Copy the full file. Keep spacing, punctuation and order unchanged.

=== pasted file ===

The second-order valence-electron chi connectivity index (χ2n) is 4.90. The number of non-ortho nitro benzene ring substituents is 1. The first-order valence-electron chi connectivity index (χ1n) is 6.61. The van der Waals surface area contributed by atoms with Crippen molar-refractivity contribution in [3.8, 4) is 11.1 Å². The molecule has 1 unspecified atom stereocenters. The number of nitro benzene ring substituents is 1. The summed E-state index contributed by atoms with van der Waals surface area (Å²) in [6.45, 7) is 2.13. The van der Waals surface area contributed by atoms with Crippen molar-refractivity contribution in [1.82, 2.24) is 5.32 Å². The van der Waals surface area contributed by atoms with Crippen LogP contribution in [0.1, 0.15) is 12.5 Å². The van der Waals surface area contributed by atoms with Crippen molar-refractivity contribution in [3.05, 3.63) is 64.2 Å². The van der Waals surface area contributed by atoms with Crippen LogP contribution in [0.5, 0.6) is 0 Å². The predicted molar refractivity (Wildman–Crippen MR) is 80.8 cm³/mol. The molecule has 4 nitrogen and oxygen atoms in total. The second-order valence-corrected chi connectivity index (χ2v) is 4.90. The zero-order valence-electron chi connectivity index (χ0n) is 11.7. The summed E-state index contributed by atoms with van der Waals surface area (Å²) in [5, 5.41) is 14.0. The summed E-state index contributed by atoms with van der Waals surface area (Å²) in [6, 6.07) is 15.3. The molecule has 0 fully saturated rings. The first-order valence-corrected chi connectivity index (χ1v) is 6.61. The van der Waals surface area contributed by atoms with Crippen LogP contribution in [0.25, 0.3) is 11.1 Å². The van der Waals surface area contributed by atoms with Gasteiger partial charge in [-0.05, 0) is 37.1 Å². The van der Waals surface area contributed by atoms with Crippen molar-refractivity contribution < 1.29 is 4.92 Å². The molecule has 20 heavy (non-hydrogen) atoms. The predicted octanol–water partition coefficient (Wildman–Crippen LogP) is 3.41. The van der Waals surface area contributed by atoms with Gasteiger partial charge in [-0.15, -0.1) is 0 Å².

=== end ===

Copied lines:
The second-order valence-electron chi connectivity index (χ2n) is 4.90. The number of non-ortho nitro benzene ring substituents is 1. The first-order valence-electron chi connectivity index (χ1n) is 6.61. The van der Waals surface area contributed by atoms with Crippen molar-refractivity contribution in [3.8, 4) is 11.1 Å². The molecule has 1 unspecified atom stereocenters. The number of nitro benzene ring substituents is 1. The summed E-state index contributed by atoms with van der Waals surface area (Å²) in [6.45, 7) is 2.13. The van der Waals surface area contributed by atoms with Crippen molar-refractivity contribution in [1.82, 2.24) is 5.32 Å². The van der Waals surface area contributed by atoms with Crippen LogP contribution in [0.1, 0.15) is 12.5 Å². The van der Waals surface area contributed by atoms with Crippen molar-refractivity contribution in [3.05, 3.63) is 64.2 Å². The van der Waals surface area contributed by atoms with Crippen LogP contribution in [0.5, 0.6) is 0 Å². The predicted molar refractivity (Wildman–Crippen MR) is 80.8 cm³/mol. The molecule has 4 nitrogen and oxygen atoms in total. The second-order valence-corrected chi connectivity index (χ2v) is 4.90. The zero-order valence-electron chi connectivity index (χ0n) is 11.7. The summed E-state index contributed by atoms with van der Waals surface area (Å²) in [5, 5.41) is 14.0. The summed E-state index contributed by atoms with van der Waals surface area (Å²) in [6, 6.07) is 15.3. The molecule has 0 fully saturated rings. The first-order valence-corrected chi connectivity index (χ1v) is 6.61. The van der Waals surface area contributed by atoms with Crippen LogP contribution in [0.25, 0.3) is 11.1 Å². The van der Waals surface area contributed by atoms with Gasteiger partial charge in [-0.05, 0) is 37.1 Å². The van der Waals surface area contributed by atoms with Crippen molar-refractivity contribution < 1.29 is 4.92 Å². The molecule has 20 heavy (non-hydrogen) atoms. The predicted octanol–water partition coefficient (Wildman–Crippen LogP) is 3.41. The van der Waals surface area contributed by atoms with Gasteiger partial charge in [-0.15, -0.1) is 0 Å².